When impaired, don’t operate heavy machinery. When tired, you don’t operate—period! Well, you probably won’t feel like doing much, anyway. Nor will you give your best effort.
You get the gist.
Brain fog from lack of sleep is a serious epidemic. Disorders, illness, stress, anxiety, depression, technology, life changes, and transitions all negatively impact sleep. You’re less sharp, more likely to feel stressed and distracted, and what little concentration and energy you do have is channeled toward surviving. Not a great way to live.
According to the ’re a caregiver, student, or professional, or living being, you operate best with rest. Eating nourishes your body with fuel. Sleeping energizes the body with rest. When you’re sleeping you’re recharging your body, like a battery. Both are required to function at your best and survive. Obvious, right? When you lack fuel and energy, your functioning wanes and eventually you’re drained. But that’s not all. Lack of a good night rest (7-8 hours) may heighten your anxiety and depression, not to mention bring on the mood swings. You may also find yourself eating more to help fuel the lack of energy. Yup, it’s an unhealthy spiral., adults should get seven to nine hours of restful sleep each night. When you
You need rest. But how do you get it each night?
It’s not always possible to get the required rest that not only keeps you going, but has a direct, and positive, impact on your mood, health, productivity, and yes, creativity. The good news is if you are struggling to get the rest required, there are hacks and changes you can make until you’re able to get back into a rhythm of a restful pattern.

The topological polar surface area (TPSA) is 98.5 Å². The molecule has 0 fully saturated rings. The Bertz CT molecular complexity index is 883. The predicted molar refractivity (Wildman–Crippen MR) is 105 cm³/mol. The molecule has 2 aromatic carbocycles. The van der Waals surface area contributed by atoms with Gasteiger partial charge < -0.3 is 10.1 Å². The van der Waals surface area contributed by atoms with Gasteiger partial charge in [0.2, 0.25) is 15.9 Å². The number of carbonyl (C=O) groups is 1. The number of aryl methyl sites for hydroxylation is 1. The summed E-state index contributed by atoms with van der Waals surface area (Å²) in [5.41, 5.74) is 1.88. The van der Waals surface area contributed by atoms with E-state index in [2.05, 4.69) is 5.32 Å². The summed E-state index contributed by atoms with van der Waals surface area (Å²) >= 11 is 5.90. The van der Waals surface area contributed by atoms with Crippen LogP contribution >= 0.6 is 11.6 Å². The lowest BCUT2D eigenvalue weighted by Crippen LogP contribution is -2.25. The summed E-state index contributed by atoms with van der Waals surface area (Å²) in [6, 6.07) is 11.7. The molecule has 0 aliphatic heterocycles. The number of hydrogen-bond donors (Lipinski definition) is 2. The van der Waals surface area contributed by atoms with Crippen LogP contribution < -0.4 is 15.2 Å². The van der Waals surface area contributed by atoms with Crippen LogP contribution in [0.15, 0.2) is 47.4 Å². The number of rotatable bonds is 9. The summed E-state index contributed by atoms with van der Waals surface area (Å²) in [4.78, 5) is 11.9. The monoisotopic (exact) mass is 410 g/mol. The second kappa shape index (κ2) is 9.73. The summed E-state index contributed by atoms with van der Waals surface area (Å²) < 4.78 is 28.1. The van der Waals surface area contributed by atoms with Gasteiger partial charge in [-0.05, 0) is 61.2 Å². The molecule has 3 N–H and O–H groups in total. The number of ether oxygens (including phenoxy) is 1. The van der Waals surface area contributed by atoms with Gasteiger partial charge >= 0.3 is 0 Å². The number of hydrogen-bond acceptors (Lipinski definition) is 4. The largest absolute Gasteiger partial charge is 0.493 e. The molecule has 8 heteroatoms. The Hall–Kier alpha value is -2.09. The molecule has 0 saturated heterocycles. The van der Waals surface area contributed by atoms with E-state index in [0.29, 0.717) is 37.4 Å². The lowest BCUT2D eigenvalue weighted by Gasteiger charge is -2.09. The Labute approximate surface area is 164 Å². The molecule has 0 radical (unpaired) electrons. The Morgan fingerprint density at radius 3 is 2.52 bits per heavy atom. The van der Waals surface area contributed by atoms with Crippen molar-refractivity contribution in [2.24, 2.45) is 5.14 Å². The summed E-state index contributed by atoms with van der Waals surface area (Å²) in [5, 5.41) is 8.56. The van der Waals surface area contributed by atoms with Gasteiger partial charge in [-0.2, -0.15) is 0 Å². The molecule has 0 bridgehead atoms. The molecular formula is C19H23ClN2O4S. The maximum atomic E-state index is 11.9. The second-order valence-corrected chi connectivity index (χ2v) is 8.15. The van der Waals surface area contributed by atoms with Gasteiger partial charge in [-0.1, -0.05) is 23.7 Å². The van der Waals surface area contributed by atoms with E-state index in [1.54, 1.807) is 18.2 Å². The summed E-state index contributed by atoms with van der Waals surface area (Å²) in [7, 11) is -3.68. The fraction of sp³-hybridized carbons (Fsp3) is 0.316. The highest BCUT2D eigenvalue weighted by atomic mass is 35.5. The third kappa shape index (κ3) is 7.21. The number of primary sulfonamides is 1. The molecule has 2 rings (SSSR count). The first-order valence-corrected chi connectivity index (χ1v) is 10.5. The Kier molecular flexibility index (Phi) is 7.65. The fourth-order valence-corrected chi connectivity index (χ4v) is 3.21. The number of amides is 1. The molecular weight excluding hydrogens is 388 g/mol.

Before we get to the expert advice, don’t dismiss naps.
Naps don’t mean you’re lazy, nor are they only reserved for elementary school children. Napping at work is becoming more common and socially acceptable and if you have a flexible schedule, you may be able to sneak one in to survive the day.
If you’re a writer or reader, you probably know that Stephen King is a devotee of the afternoon nap. Probably because he writes late into the night. I’m also a fan of naps, not that I’m in the same league with the famed writer. But my reasons differ. First, I don’t sleep well. I find that I have pockets during the night when I am restless, and my mind is whirling. Perhaps, you too? I did talk to several physicians about this, and they agree it’s normal process as you age. Insult aside, I guess it’s my new reality. But they, along with a dietician recommended strongly not to get up and get active during those pockets because that can really throw of your circadian rhythm. Well, okay then. So, I continue to lay wondering about why I’m awake until I fall back to sleep. I’m a pretty good trooper most days but some days I just need a micro-nap (15-20 minutes) to focus and be creative. Oh, and I’m housebreaking two new puppies. So, there’s that.
Now let’s get to the well-researched advice. In addition to talking to one’s physician, there are plenty of books written by experts. I’ve collated a list of wonderful books below that not only help you discover strategies to increase your rest but assist you with removing the obstacles that are standing in your way.
Here’s my six picks to Help You Get a Good Night’s Rest. And don’t forget to add your recommendations below.
Rest: Why You Get More Done When You Work Less by Alex Soojung-Kim Pang.
The Mindful Way to a Good Night’s Sleep: Discover How to Use Dreamwork, Meditation, and
Journaling to Sleep Deeply and Wake Up Well by Tzivia Gove.
The Harvard Medical School Guide to a Good Night’s Sleep (Harvard Medical School Guides) by Lawrence Epstein and Steven Mardon.
365 Ways to Get a Good Night’s Sleep by Ronald Kotler and Maryann Karinch.
How to Sleep Well: The Science of Sleeping Smarter, Living Better and Being Productive by Neil Stanley.
Hello Sleep: The Science and Art of Overcoming Insomnia Without Medications by Jade Wu, Ph.D.
Images Courtesy of Storey Publishing – Hatchette Book Group and St. Martin’s Essentials.